“Why? My words mean the right thing. I don’t have to adopt this.” Bottom line is, you don’t. This, like all things, is a choice you make. Choosing inclusive words takes almost no effort (that’s why this document exists). So, not only will you be judged for using poor words, you stand to be judged for using them when it would have taken no additional effort to use better words. Are you are jerk for insisting on using objectionable words? Well, that’s subjective and my opinion is: yes.
It’s a waste of time because the goal posts keep moving
Improving communication and inclusiveness is never a waste of time. Yes, new things come to light and terms we once used become unacceptable. I suggest taking two simultaneous approaches:
- Put in a basic effort to be inclusive.
- When it is brought to your attention that some term is a poor choice,
- fix it, and then
- understand why
It’s too much work to change everything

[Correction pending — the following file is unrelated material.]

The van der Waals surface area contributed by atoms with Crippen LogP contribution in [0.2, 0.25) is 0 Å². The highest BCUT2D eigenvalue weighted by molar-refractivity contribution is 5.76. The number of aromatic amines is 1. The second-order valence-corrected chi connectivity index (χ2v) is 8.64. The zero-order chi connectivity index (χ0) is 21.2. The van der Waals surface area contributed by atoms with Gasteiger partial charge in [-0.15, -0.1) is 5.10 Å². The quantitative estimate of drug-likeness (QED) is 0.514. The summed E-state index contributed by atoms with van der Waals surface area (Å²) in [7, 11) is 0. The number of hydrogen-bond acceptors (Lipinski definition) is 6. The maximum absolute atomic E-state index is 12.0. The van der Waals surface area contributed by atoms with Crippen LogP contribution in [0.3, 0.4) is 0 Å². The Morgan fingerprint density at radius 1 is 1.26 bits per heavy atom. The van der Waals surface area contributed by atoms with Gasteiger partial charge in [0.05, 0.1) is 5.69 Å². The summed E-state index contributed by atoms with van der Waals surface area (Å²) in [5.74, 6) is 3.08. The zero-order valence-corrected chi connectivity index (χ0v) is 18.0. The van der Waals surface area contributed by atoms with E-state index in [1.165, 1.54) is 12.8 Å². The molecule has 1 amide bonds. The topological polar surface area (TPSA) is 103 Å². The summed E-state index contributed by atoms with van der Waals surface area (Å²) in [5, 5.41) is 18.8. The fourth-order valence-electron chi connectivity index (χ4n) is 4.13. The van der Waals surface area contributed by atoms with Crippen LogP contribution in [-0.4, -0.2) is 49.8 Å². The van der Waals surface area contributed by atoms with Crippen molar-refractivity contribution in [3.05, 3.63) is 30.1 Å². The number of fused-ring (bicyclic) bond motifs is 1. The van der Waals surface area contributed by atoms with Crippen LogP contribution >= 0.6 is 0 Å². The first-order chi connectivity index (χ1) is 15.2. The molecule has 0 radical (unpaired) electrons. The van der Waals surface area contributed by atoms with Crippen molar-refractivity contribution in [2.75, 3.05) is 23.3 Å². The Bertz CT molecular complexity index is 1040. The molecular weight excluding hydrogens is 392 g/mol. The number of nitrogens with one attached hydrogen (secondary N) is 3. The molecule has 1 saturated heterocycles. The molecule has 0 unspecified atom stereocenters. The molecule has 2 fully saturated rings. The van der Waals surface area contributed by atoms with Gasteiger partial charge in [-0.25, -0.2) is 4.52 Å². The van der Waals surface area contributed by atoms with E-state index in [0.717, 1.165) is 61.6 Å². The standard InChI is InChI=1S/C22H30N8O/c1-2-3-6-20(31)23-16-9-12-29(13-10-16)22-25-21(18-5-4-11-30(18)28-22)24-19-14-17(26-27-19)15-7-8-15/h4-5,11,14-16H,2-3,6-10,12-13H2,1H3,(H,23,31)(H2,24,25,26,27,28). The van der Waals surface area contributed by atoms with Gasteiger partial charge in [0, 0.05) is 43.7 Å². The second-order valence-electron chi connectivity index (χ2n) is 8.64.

Maybe so. This isn’t a simple yes/no answer. Certain terms are not a good choice and should be avoided, but might not be worth retroactively changing. Other terms are undeniably offensive and should be changed at all costs. A simple example: The N-word was “acceptable” in print two hundred years ago and as it became less acceptable people stopped using it. At first, they didn’t change go back and change old messages… then they did. I guarantee that if you found an equally offensive word in your product docs today, there is literally no cost to large to go fix that. Time will change the severity of infractions and what was once “not worth changing” will become “very worth changing.” Time, it is relentless.